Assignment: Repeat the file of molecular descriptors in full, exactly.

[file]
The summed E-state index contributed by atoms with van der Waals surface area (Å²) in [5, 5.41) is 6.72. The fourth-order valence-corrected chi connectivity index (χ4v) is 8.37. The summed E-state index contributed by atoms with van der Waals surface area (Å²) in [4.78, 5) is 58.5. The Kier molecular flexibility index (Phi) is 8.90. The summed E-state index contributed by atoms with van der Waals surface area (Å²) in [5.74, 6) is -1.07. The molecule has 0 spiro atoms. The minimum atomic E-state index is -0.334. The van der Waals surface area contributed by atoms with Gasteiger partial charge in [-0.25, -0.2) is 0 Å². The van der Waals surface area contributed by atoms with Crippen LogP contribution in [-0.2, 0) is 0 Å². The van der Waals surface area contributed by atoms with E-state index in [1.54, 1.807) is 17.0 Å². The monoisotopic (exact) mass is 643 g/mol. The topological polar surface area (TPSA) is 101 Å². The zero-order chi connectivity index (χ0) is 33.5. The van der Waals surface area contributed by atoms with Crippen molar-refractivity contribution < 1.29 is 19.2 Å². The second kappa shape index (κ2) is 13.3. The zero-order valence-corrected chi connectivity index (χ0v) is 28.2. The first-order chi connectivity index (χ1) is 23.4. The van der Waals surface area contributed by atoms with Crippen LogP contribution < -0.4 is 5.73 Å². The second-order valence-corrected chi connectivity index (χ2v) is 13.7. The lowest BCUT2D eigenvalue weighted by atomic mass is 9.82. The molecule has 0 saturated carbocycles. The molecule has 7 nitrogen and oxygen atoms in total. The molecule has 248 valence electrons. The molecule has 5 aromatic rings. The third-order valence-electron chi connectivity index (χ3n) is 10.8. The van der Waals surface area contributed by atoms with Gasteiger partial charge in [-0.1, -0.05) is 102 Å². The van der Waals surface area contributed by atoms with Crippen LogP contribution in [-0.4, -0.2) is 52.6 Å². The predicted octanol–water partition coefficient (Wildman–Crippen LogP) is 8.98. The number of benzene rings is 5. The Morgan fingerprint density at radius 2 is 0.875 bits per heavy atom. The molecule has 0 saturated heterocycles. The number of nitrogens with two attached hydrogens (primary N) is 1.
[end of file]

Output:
The summed E-state index contributed by atoms with van der Waals surface area (Å²) in [5, 5.41) is 6.72. The fourth-order valence-corrected chi connectivity index (χ4v) is 8.37. The summed E-state index contributed by atoms with van der Waals surface area (Å²) in [4.78, 5) is 58.5. The Kier molecular flexibility index (Phi) is 8.90. The summed E-state index contributed by atoms with van der Waals surface area (Å²) in [5.74, 6) is -1.07. The molecule has 0 spiro atoms. The minimum atomic E-state index is -0.334. The van der Waals surface area contributed by atoms with Gasteiger partial charge in [-0.25, -0.2) is 0 Å². The van der Waals surface area contributed by atoms with Crippen LogP contribution in [-0.2, 0) is 0 Å². The van der Waals surface area contributed by atoms with E-state index in [1.54, 1.807) is 17.0 Å². The monoisotopic (exact) mass is 643 g/mol. The topological polar surface area (TPSA) is 101 Å². The zero-order chi connectivity index (χ0) is 33.5. The van der Waals surface area contributed by atoms with Crippen molar-refractivity contribution < 1.29 is 19.2 Å². The second kappa shape index (κ2) is 13.3. The zero-order valence-corrected chi connectivity index (χ0v) is 28.2. The first-order chi connectivity index (χ1) is 23.4. The van der Waals surface area contributed by atoms with Crippen LogP contribution < -0.4 is 5.73 Å². The second-order valence-corrected chi connectivity index (χ2v) is 13.7. The lowest BCUT2D eigenvalue weighted by atomic mass is 9.82. The molecule has 0 saturated carbocycles. The molecule has 7 nitrogen and oxygen atoms in total. The molecule has 248 valence electrons. The molecule has 5 aromatic rings. The third-order valence-electron chi connectivity index (χ3n) is 10.8. The van der Waals surface area contributed by atoms with Gasteiger partial charge in [-0.1, -0.05) is 102 Å². The van der Waals surface area contributed by atoms with Crippen LogP contribution in [-0.4, -0.2) is 52.6 Å². The predicted octanol–water partition coefficient (Wildman–Crippen LogP) is 8.98. The number of benzene rings is 5. The Morgan fingerprint density at radius 2 is 0.875 bits per heavy atom. The molecule has 0 saturated heterocycles. The number of nitrogens with two attached hydrogens (primary N) is 1.